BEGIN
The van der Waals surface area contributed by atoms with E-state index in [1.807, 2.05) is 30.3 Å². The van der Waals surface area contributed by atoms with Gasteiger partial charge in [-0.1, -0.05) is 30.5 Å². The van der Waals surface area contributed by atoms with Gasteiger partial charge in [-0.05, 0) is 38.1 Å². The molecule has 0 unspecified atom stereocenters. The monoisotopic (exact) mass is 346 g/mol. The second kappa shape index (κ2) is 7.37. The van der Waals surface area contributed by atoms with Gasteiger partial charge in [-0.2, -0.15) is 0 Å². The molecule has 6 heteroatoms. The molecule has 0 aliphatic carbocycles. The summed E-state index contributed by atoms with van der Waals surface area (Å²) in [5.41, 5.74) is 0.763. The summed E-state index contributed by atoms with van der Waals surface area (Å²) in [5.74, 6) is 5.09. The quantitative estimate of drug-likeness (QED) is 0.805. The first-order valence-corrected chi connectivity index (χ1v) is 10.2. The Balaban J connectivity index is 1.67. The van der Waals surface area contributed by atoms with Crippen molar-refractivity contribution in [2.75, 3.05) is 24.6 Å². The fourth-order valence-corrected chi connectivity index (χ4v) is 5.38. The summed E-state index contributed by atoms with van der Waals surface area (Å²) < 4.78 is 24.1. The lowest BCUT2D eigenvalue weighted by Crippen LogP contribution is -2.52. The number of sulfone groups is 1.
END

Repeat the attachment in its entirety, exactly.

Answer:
The van der Waals surface area contributed by atoms with E-state index in [1.807, 2.05) is 30.3 Å². The van der Waals surface area contributed by atoms with Gasteiger partial charge in [-0.1, -0.05) is 30.5 Å². The van der Waals surface area contributed by atoms with Gasteiger partial charge in [-0.05, 0) is 38.1 Å². The molecule has 0 unspecified atom stereocenters. The monoisotopic (exact) mass is 346 g/mol. The second kappa shape index (κ2) is 7.37. The van der Waals surface area contributed by atoms with Gasteiger partial charge in [-0.2, -0.15) is 0 Å². The molecule has 6 heteroatoms. The molecule has 0 aliphatic carbocycles. The summed E-state index contributed by atoms with van der Waals surface area (Å²) in [5.41, 5.74) is 0.763. The summed E-state index contributed by atoms with van der Waals surface area (Å²) in [5.74, 6) is 5.09. The quantitative estimate of drug-likeness (QED) is 0.805. The first-order valence-corrected chi connectivity index (χ1v) is 10.2. The Balaban J connectivity index is 1.67. The van der Waals surface area contributed by atoms with Crippen molar-refractivity contribution in [2.75, 3.05) is 24.6 Å². The fourth-order valence-corrected chi connectivity index (χ4v) is 5.38. The summed E-state index contributed by atoms with van der Waals surface area (Å²) < 4.78 is 24.1. The lowest BCUT2D eigenvalue weighted by Crippen LogP contribution is -2.52. The number of sulfone groups is 1.